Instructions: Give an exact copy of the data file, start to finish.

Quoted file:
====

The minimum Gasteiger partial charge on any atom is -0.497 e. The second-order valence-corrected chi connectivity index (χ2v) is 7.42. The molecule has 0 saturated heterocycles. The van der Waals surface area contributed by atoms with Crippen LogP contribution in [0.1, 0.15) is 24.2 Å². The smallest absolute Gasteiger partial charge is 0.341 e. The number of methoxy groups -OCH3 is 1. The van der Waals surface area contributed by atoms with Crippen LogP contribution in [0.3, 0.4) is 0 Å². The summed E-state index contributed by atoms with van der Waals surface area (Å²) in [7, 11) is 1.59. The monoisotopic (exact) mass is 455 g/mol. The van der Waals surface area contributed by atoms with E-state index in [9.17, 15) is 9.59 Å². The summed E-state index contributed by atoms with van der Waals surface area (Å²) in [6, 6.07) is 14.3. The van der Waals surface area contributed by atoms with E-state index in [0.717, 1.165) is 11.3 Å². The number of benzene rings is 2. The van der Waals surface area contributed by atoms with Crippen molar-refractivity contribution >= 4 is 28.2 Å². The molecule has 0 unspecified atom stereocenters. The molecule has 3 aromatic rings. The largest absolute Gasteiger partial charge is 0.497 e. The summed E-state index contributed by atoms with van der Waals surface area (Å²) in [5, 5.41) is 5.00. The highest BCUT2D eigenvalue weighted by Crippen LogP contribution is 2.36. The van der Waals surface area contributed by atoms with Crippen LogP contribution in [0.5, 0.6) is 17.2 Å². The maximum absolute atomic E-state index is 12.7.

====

The minimum Gasteiger partial charge on any atom is -0.497 e. The second-order valence-corrected chi connectivity index (χ2v) is 7.42. The molecule has 0 saturated heterocycles. The van der Waals surface area contributed by atoms with Crippen LogP contribution in [0.1, 0.15) is 24.2 Å². The smallest absolute Gasteiger partial charge is 0.341 e. The number of methoxy groups -OCH3 is 1. The van der Waals surface area contributed by atoms with Crippen LogP contribution in [0.3, 0.4) is 0 Å². The summed E-state index contributed by atoms with van der Waals surface area (Å²) in [7, 11) is 1.59. The monoisotopic (exact) mass is 455 g/mol. The van der Waals surface area contributed by atoms with E-state index in [9.17, 15) is 9.59 Å². The summed E-state index contributed by atoms with van der Waals surface area (Å²) in [6, 6.07) is 14.3. The van der Waals surface area contributed by atoms with E-state index in [0.717, 1.165) is 11.3 Å². The number of benzene rings is 2. The van der Waals surface area contributed by atoms with Crippen molar-refractivity contribution >= 4 is 28.2 Å². The molecule has 0 unspecified atom stereocenters. The molecule has 3 aromatic rings. The largest absolute Gasteiger partial charge is 0.497 e. The summed E-state index contributed by atoms with van der Waals surface area (Å²) in [5, 5.41) is 5.00. The highest BCUT2D eigenvalue weighted by Crippen LogP contribution is 2.36. The van der Waals surface area contributed by atoms with Crippen LogP contribution in [0.5, 0.6) is 17.2 Å². The maximum absolute atomic E-state index is 12.7.